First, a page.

Syria fighting worst since Aleppo battle: ICRC
Syria fighting worst since Aleppo battle: ICRC
The International Committee of the Red Cross (ICRC) voiced alarm at reports of hundreds of civilian deaths across several regions of Syria, and the recent destruction of numerous hospitals and schools.
“For the past two weeks, we have seen an increasingly worrying spike in military operations that correlates with high levels of civilian casualties,” head of ICRC’s delegation in Syria, Marianne Gasser, said in a statement.
Violence has surged not only in places like Raqqa and Deir Ezzor, where brutal battles are underway to oust Daesh, but also in many so called de-escalation areas, like Idlib, rural Hama and Eastern Ghouta.
The de-escalation zones, agreed upon during talks in the Kazakh capital Astana, contributed to a clear reduction in violence in recent months.
But Gasser warned that “the return to violence is once again bringing intolerable levels of suffering to wide areas of the country, while at the same time decreasing access for humanitarian agencies.”
“Taken together, these are the worst levels of violence since the battle for Aleppo in 2016,” ICRC said.
It pointed out that some camps around Raqqa and Deir Ezzor were receiving more than 1,000 civilians every single day, as men, women, children flee the bombings and battles.
“Humanitarian organizations are struggling to provide water, food and basic hygiene to new arrivals,” ICRC warned.
And in the past 10 days alone, as many as 10 hospitals had been damaged across Syria, “cutting hundreds of thousands of people from access to even the most basic health care,” it said.
Robert Mardini, who heads ICRC’s Near and Middle East operations, stressed that “military operations must not disregard the fate of civilians and of the vital infrastructure on which their survival depends.”
“Winning by any means is not only unlawful, but also unacceptable when it comes at such human cost,” he said, urging all sides fighting in Syria to “show restraint, and to abide by the basic tenets of International humanitarian law.”
Also on Thursday, Russia said its airstrikes in Syria had destroyed a huge underground arms depot belonging to the Hayat Tahrir Al-Sham, a terrorist alliance led by Al-Qaeda’s former Syria affiliate.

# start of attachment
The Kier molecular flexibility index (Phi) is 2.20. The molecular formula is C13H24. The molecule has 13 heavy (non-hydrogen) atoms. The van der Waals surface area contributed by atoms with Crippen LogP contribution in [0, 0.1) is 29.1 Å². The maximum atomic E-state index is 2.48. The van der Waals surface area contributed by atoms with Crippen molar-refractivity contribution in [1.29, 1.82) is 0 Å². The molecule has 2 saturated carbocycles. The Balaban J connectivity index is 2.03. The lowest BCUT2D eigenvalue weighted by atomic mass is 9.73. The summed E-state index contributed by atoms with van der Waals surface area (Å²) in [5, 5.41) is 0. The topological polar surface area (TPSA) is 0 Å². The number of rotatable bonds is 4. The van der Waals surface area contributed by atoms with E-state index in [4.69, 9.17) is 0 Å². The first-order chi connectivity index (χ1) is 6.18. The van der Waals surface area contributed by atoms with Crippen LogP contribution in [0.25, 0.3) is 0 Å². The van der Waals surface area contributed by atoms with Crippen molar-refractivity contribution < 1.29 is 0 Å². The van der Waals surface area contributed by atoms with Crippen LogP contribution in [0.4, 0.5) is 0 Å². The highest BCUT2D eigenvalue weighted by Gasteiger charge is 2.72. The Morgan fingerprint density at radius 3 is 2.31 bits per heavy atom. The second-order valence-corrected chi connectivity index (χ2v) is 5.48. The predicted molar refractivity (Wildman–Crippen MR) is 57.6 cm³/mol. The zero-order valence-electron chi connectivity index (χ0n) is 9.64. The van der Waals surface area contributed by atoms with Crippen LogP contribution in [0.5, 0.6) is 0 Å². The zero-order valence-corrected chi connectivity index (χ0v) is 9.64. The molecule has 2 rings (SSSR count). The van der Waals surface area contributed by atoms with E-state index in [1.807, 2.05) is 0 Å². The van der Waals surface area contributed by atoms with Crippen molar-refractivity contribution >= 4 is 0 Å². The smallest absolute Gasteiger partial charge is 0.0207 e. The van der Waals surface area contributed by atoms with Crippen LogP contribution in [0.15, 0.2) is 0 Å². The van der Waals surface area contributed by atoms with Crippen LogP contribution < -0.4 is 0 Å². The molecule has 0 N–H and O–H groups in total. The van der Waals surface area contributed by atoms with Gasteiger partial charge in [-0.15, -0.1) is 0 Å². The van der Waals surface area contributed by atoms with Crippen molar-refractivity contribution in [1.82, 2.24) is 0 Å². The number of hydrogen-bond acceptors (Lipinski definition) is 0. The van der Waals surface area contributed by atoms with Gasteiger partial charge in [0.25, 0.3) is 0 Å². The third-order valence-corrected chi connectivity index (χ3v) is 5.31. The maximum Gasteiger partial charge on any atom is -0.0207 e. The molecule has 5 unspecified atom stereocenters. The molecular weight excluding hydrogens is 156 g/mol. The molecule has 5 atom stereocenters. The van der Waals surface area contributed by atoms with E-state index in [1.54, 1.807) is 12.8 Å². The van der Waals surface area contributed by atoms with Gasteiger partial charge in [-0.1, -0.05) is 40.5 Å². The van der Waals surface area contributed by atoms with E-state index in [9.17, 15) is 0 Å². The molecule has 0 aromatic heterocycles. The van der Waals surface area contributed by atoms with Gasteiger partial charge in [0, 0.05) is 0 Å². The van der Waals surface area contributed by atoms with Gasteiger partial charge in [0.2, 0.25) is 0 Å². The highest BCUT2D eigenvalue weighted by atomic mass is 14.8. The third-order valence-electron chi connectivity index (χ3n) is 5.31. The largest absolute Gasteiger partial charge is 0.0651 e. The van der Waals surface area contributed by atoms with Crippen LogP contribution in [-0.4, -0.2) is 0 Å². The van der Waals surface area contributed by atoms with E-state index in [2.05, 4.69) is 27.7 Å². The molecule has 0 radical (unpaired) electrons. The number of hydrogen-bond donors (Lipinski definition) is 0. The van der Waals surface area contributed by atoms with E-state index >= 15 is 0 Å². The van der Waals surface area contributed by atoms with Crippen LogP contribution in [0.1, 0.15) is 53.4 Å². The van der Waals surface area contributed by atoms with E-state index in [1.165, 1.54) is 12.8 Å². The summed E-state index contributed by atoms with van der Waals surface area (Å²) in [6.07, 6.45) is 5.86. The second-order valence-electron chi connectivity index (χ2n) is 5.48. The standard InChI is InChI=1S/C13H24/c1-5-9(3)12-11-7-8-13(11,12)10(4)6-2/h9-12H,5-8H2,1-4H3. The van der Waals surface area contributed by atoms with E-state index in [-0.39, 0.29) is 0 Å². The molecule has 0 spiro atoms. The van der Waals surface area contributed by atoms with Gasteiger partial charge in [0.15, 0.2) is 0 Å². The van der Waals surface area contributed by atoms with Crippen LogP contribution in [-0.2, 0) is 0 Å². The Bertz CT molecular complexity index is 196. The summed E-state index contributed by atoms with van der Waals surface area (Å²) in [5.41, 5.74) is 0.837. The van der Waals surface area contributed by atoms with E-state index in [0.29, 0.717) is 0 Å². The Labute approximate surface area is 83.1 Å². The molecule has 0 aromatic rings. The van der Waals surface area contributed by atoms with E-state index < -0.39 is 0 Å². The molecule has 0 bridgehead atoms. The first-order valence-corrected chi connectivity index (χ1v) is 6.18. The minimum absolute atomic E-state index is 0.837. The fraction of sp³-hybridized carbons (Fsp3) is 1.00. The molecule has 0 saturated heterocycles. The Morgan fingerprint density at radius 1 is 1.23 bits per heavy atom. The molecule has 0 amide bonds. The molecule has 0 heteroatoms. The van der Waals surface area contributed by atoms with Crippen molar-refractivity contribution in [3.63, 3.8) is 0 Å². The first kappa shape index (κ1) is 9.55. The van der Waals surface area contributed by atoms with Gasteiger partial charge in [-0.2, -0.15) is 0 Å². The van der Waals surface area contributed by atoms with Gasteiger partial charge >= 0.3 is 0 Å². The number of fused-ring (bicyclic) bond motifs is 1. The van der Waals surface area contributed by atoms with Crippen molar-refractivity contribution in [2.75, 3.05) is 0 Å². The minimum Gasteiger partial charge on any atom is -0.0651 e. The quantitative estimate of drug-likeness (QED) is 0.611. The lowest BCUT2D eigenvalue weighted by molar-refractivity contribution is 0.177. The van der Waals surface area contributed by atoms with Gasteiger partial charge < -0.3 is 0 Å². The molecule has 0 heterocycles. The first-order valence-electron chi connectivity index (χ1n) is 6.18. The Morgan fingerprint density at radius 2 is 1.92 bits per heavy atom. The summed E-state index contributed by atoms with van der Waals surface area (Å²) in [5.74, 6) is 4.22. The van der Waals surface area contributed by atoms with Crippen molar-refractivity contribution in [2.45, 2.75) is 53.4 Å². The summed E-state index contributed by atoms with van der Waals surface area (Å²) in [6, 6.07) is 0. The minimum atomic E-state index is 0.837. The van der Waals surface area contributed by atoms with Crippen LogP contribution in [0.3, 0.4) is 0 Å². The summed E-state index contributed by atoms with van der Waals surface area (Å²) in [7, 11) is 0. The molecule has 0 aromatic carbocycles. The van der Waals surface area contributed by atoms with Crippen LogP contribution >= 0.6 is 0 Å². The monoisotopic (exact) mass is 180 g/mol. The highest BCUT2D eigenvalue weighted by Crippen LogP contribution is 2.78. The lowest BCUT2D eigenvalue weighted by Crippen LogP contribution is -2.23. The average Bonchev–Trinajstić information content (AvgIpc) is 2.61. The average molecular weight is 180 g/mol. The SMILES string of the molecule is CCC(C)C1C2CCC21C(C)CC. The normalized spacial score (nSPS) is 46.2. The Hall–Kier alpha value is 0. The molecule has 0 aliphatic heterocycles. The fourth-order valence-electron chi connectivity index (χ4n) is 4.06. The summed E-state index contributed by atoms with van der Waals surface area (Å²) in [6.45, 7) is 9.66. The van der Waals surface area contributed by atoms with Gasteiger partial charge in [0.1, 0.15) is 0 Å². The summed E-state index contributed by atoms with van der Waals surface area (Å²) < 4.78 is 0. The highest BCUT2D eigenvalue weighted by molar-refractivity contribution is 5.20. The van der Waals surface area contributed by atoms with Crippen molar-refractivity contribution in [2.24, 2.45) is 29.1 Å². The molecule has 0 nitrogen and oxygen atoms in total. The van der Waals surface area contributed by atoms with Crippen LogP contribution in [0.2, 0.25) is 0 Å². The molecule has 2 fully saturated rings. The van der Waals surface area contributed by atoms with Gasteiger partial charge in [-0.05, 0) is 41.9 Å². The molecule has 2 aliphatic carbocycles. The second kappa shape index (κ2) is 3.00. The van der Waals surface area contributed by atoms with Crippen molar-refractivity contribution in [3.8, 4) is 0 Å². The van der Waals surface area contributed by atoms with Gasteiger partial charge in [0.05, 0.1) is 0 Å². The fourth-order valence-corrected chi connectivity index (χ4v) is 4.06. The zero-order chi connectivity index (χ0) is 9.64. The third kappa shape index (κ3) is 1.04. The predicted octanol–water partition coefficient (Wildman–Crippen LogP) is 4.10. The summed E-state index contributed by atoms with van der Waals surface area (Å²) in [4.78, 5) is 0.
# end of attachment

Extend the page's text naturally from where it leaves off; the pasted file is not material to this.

“Russian aviation destroyed the largest buried arsenal of Hayat Tahrir Al-Sham near Abu Duhur,” Defense Ministry spokesman Igor Konashenkov said, referring to a town in the northwestern Idlib province.
The munitions depot was hidden underground and contained “more than a thousand tons of weaponry,” he said in statement.
Russia said its aviation destroyed the depot using high power artillery, specially designed to destroy underground targets.
The strikes also killed “49 fighters, including seven leaders of the Al-Nusra Front’s eastern sector.”
Al-Nusra Front was Al-Qaeda’s affiliate in Syria until mid-2016 when it broke off ties, before going on to found a new extremist alliance called Hayat Tahrir Al-Sham, which now controls large swathes of Idlib province.
The statement repeated Russia’s claim on Wednesday to have seriously injured Hayat Tahrir Al-Sham’s leader Abu Mohamed Al-Jolani, saying he was “in a coma” and that this had “thrown the terrorists of the whole Idlib province into disarray.”
The terror alliance on Wednesday denied Russia’s claim, saying that Jolani was in “good health.”
Russia said on Wednesday it had killed 12 leaders of the terrorist coalition including Jolani’s security chief.
The Syrian regime and Russia have carried out heavy airstrikes on Idlib province after a Sept. 18 terrorist attack on its military police deployed in neighboring Hama province.
Turkey detains 85 military personnel over Gulen ties
- Prosecutors in Ankara issued arrest warrants for 110 active duty personnel in the air force
- Western allies have expressed concern over the scale of the crackdown
ANKARA: Turkish police on Friday detained 85 military personnel in countrywide raids over alleged links to the group blamed for the 2016 failed coup, state media reported.
Prosecutors in Ankara issued arrest warrants for 110 active duty personnel in the air force, state-run news agency Anadolu said, as part of a probe into followers of US-based Muslim cleric Fethullah Gulen.
Police launched operations in 16 provinces including Ankara while those detained in other cities would be taken to the Turkish capital.
Five of those sought by police were pilots while three were colonels, the agency added.
Turkey claims Gulen ordered the attempted overthrow of President Recep Tayyip Erdogan on July 15, 2016 but he strongly denies the charges.
Over 77,000 people including military personnel, teachers and judges have been arrested over suspected links to Gulen under the two-year state of emergency imposed five days after the coup bid. The government ended the emergency this July.
Western allies have expressed concern over the scale of the crackdown which saw over 140,000 people suspended or sacked from the public sector.
In the face of stringent criticism, Ankara has insisted the raids are necessary to remove the “virus” that is the Gulen movement’s infiltration of key Turkish institutions.
Gulen, who has lived in self-imposed exile in Pennsylvania since 1999, denies this and insists his movement is peaceful, and promotes moderate Islam and secular education.